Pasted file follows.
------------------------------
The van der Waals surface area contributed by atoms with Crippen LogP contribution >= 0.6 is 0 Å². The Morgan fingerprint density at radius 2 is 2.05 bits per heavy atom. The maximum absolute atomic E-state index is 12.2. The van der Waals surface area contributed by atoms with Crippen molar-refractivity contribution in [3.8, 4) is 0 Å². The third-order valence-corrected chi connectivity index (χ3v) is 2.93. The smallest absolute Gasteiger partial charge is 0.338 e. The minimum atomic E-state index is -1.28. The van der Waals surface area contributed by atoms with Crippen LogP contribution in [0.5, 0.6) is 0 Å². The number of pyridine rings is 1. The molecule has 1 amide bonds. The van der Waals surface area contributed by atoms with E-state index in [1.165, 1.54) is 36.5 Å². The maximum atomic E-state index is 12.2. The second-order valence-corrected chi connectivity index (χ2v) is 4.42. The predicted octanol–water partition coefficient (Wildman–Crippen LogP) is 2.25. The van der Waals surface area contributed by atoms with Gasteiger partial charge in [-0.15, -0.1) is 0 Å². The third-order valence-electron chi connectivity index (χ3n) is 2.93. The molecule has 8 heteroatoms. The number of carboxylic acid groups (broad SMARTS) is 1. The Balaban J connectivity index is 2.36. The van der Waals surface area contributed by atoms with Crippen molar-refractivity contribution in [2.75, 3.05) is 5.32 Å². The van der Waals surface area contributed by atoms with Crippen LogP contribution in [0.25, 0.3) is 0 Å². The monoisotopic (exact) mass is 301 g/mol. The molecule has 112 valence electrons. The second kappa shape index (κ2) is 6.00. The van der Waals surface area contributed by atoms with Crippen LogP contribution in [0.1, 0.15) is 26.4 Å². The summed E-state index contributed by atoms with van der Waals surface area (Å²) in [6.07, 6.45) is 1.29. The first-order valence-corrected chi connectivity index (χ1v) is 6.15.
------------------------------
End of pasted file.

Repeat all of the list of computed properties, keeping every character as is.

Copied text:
The van der Waals surface area contributed by atoms with Crippen LogP contribution >= 0.6 is 0 Å². The Morgan fingerprint density at radius 2 is 2.05 bits per heavy atom. The maximum absolute atomic E-state index is 12.2. The van der Waals surface area contributed by atoms with Crippen molar-refractivity contribution in [3.8, 4) is 0 Å². The third-order valence-corrected chi connectivity index (χ3v) is 2.93. The smallest absolute Gasteiger partial charge is 0.338 e. The minimum atomic E-state index is -1.28. The van der Waals surface area contributed by atoms with Crippen LogP contribution in [0.5, 0.6) is 0 Å². The number of pyridine rings is 1. The molecule has 1 amide bonds. The van der Waals surface area contributed by atoms with E-state index in [1.165, 1.54) is 36.5 Å². The maximum atomic E-state index is 12.2. The second-order valence-corrected chi connectivity index (χ2v) is 4.42. The predicted octanol–water partition coefficient (Wildman–Crippen LogP) is 2.25. The van der Waals surface area contributed by atoms with Gasteiger partial charge in [-0.15, -0.1) is 0 Å². The third-order valence-electron chi connectivity index (χ3n) is 2.93. The molecule has 8 heteroatoms. The number of carboxylic acid groups (broad SMARTS) is 1. The Balaban J connectivity index is 2.36. The van der Waals surface area contributed by atoms with Crippen molar-refractivity contribution in [2.75, 3.05) is 5.32 Å². The van der Waals surface area contributed by atoms with Crippen LogP contribution in [0.25, 0.3) is 0 Å². The monoisotopic (exact) mass is 301 g/mol. The molecule has 112 valence electrons. The second kappa shape index (κ2) is 6.00. The van der Waals surface area contributed by atoms with Crippen LogP contribution in [0.1, 0.15) is 26.4 Å². The summed E-state index contributed by atoms with van der Waals surface area (Å²) in [6.07, 6.45) is 1.29. The first-order valence-corrected chi connectivity index (χ1v) is 6.15.